6) Plan for the worst.
Cybersecurity experts advise that planning and preparing for an attack is essential. Do you have the expertise and resources to deal with a cybercrime within your business? If not, who would you call on after an incident? Having a recovery plan can make the difference between a couple of days loss of business or a long-term impact.
The threats are always changing in the age where the Internet and technology have become part of everyday life. Small businesses are regarded as soft targets by cybercriminals, and steps must be taken to protect against attacks.
If you have question or need help securing your technology, please give us a call 877.860.5831 x190 or check out our website.
Monday, June 11, 2018
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Hello,We know, we know. You've already seen our website, and you know what Bit by Bithas to offer. Well, what we're emailing you about today is something totally new! If you or anyone you know is still curious about whether managed IT services is the way to go, we're releasing a free e-book: 20 Signs That Your Business is Ready for Managed Services.This no-obligation download takes a tour through the network of an average small-to-medium-sized business to point out every way a managed services provider (MSP) can improve the way things work.Think of this free PDF as a before-and-after photo for your technology. We've gone one-by-one through the most common pitfalls of underfunded IT departments show you what your technology could look like after switching to a managed IT services model.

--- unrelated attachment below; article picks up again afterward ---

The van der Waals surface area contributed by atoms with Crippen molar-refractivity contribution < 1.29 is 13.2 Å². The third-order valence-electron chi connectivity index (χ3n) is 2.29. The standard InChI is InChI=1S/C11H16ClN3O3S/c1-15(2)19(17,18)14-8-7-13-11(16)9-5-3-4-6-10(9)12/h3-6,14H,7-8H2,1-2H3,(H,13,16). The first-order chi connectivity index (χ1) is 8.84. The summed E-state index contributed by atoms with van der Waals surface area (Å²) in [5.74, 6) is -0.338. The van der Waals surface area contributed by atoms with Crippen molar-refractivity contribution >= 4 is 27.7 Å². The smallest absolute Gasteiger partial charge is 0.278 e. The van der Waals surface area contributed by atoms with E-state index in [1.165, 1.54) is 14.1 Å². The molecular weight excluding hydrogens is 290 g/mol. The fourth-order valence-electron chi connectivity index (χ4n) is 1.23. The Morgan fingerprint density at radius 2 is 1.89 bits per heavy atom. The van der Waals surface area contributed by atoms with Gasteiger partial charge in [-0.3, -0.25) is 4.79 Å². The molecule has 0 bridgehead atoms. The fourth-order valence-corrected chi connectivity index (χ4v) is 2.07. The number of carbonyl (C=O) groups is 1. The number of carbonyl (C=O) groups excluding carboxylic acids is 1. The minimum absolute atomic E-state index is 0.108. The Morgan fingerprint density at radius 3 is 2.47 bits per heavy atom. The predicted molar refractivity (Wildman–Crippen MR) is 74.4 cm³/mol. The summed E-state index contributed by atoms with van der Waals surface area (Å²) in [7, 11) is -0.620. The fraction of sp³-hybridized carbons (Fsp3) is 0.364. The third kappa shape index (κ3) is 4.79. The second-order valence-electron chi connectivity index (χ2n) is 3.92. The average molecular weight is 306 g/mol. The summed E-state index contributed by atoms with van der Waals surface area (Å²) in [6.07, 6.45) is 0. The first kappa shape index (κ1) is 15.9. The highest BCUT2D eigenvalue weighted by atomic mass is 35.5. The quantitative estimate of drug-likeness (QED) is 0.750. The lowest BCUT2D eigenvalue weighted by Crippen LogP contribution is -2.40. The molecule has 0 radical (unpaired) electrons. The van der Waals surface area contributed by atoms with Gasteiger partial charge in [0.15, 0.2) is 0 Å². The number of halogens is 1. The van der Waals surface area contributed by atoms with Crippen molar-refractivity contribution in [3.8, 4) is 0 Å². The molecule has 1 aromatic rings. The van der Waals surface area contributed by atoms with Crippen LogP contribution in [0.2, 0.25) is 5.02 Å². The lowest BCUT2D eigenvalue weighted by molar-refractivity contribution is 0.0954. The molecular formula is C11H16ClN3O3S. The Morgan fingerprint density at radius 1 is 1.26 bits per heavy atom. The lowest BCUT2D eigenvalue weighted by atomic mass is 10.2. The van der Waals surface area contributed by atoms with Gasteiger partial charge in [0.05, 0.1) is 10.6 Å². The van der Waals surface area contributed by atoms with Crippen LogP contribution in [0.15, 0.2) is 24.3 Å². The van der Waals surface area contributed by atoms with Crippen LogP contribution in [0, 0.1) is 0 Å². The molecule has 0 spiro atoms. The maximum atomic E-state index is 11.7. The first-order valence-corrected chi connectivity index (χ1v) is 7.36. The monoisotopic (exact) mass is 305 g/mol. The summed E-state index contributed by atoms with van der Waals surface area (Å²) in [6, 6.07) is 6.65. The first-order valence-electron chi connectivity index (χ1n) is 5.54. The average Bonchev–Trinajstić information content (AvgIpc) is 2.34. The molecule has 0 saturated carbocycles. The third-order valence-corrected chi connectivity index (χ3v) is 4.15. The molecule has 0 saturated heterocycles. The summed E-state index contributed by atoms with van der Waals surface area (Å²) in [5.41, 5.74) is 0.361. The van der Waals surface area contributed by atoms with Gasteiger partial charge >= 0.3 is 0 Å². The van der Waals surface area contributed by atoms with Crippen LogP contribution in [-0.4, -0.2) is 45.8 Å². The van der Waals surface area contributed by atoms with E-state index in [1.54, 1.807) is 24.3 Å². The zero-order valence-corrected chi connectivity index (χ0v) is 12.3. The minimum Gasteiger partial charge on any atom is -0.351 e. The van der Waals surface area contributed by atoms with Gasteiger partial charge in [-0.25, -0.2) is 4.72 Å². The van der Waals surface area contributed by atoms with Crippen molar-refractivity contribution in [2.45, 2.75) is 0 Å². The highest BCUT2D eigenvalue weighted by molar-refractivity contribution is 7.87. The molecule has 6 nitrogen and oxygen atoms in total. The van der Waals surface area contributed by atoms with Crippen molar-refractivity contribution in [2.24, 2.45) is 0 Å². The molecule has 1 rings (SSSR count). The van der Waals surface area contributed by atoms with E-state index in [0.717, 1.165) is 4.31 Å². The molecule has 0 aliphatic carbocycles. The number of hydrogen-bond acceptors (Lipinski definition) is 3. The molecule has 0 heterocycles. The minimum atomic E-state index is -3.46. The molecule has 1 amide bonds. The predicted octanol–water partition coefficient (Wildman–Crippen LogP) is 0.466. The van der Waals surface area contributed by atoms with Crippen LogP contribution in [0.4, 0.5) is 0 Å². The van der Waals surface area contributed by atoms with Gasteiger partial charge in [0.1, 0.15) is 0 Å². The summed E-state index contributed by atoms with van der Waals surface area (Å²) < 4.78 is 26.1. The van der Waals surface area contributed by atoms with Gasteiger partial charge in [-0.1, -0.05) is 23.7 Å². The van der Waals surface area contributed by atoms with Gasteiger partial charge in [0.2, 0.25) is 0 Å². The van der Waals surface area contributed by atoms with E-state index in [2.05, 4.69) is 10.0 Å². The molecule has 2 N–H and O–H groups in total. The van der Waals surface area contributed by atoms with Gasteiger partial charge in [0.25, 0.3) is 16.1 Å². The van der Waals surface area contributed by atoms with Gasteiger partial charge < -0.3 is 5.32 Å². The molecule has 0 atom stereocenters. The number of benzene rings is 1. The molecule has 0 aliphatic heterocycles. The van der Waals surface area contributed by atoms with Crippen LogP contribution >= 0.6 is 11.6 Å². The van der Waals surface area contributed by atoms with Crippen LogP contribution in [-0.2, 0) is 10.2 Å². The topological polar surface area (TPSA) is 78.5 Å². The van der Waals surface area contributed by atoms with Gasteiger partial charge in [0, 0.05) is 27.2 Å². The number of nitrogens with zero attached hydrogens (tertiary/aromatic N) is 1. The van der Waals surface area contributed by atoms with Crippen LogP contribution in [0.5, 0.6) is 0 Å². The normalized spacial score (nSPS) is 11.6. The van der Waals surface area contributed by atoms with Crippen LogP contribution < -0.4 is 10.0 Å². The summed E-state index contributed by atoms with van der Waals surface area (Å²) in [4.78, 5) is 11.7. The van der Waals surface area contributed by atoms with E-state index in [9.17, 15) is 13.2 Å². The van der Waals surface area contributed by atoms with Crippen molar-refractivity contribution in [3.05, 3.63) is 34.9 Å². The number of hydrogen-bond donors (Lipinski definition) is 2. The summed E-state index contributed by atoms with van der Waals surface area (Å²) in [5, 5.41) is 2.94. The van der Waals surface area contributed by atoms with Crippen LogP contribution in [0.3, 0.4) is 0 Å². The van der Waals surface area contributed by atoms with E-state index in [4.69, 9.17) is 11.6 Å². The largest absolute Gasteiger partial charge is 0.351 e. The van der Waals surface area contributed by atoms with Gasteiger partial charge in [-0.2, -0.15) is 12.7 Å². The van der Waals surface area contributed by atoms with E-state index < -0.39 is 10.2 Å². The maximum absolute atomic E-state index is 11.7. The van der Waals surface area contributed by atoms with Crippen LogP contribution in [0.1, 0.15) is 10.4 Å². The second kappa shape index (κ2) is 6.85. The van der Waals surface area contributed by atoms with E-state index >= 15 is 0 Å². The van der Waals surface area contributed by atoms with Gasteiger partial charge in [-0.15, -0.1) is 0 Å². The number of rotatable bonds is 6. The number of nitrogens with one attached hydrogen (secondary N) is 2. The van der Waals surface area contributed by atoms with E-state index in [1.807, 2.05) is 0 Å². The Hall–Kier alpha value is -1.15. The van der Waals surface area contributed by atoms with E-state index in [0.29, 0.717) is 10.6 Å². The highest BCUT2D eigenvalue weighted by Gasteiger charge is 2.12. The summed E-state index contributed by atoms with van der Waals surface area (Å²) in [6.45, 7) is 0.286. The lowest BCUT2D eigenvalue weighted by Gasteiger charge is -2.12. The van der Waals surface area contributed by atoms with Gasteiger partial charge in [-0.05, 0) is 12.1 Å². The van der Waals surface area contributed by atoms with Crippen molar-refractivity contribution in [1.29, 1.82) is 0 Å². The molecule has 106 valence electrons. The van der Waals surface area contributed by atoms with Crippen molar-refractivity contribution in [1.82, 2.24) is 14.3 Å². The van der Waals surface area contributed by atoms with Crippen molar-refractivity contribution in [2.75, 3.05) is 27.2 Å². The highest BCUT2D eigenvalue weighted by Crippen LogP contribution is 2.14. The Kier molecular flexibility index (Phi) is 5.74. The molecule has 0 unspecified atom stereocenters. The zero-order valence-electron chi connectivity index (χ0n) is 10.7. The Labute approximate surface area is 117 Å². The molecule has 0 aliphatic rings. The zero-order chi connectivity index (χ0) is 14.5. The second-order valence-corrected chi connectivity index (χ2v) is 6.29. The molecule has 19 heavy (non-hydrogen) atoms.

- Do you have a disaster recovery plan? Does it include everything listed in our e-book?
- Can you select and deploy new technology and services as fast as we can?
- Is your technology as scalable now as it would be with managed services?After you've finished reading, if you still don't feel like our model is right for you, no problem! We just wanted to provide some free advice so that when you're ready -- you know whom to call.
This mail was sent from: Bit by Bit.
115 West 29th Street, 4th floor New York, NY 10001
©2018 Bit by Bit All Rights Reserved.
Thursday, June 7, 2018
Monday, June 4, 2018
You have loads of passwords and are fairly happy they are good enough to keep your personal data safe. Still, a tiny part of you has reservations. You wonder whether you could have made better choices. Then again, who would want to steal your information, anyway? It's not as though you're a prime target, or so you imagine. Maybe it's time to think again. Everyday people lose valuable information to hackers. Here are five reasons your passwords are not as foolproof as you think.